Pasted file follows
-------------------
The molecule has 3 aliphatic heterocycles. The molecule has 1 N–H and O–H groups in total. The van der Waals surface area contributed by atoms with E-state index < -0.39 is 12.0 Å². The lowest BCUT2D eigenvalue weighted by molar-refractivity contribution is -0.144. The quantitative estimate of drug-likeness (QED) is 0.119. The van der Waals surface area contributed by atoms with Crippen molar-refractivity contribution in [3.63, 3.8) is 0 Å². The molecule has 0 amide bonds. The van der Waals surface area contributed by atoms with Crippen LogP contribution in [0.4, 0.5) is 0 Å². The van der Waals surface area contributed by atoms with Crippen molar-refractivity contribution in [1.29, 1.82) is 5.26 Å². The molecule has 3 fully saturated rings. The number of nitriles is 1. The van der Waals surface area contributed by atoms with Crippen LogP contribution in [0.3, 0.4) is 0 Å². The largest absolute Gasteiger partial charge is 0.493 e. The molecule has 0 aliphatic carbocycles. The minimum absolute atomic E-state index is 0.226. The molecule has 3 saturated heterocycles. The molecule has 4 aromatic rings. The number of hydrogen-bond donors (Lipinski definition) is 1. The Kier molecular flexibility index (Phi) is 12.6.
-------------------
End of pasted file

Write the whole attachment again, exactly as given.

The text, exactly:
The molecule has 3 aliphatic heterocycles. The molecule has 1 N–H and O–H groups in total. The van der Waals surface area contributed by atoms with E-state index < -0.39 is 12.0 Å². The lowest BCUT2D eigenvalue weighted by molar-refractivity contribution is -0.144. The quantitative estimate of drug-likeness (QED) is 0.119. The van der Waals surface area contributed by atoms with Crippen molar-refractivity contribution in [3.63, 3.8) is 0 Å². The molecule has 0 amide bonds. The van der Waals surface area contributed by atoms with Crippen LogP contribution in [0.4, 0.5) is 0 Å². The van der Waals surface area contributed by atoms with Crippen molar-refractivity contribution in [1.29, 1.82) is 5.26 Å². The molecule has 3 fully saturated rings. The number of nitriles is 1. The van der Waals surface area contributed by atoms with Crippen LogP contribution in [0.3, 0.4) is 0 Å². The largest absolute Gasteiger partial charge is 0.493 e. The molecule has 0 aliphatic carbocycles. The minimum absolute atomic E-state index is 0.226. The molecule has 3 saturated heterocycles. The molecule has 4 aromatic rings. The number of hydrogen-bond donors (Lipinski definition) is 1. The Kier molecular flexibility index (Phi) is 12.6.